Protecting Teens from Danger: Tips and Advice for Parents - Part 2
Dr. Lynn Margolies
It’s scary to think about how vulnerable teens are to danger. The teenage brain has been compared to a car with a powerful gas pedal and weak brakes when stimulated by the presence, or even anticipated witnessing, of other teens (Steinberg, 2008). Drawn to their peers, teens pull away from us - and then rev each other up into risky experimenting and sensation-seeking. It’s enough to make any parent want to put teens on house arrest until they’re old enough to exercise restraint.
Containing Teens with Limits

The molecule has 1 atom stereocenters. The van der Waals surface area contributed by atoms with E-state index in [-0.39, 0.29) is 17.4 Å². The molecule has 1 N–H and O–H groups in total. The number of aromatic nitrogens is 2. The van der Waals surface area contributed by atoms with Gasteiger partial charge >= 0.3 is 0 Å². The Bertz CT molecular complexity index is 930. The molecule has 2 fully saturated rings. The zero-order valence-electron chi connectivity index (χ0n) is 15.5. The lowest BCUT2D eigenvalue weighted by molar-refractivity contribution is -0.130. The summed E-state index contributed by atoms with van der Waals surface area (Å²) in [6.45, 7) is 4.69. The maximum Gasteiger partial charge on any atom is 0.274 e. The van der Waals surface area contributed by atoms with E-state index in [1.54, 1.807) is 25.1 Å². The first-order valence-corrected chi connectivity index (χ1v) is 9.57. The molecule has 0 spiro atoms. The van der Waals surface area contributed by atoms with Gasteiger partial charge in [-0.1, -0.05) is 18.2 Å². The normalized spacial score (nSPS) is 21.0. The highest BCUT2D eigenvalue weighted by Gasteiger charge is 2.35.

Monitoring teens’ activities and limiting their exposure to danger (when implemented non-punitively) does in fact reduce risk (Kazdin & Rotella, 2010) and is part of good parenting. But it’s unrealistic to watch teens 24/7. And teens who are too sheltered have as many difficulties in adulthood as those who are high risk-takers (Kazdin & Rotella, 2010). Teens must test themselves in the world, especially with peers, to potentiate brain development and acquire the skills and capacities needed for healthy autonomy and social competence during this critical window of brain growth (Costandi & Blakemore, 2014; Society for Neuroscience, 2011). Parents can become empowered to help them do this more safely using approaches informed by the teenage mindset.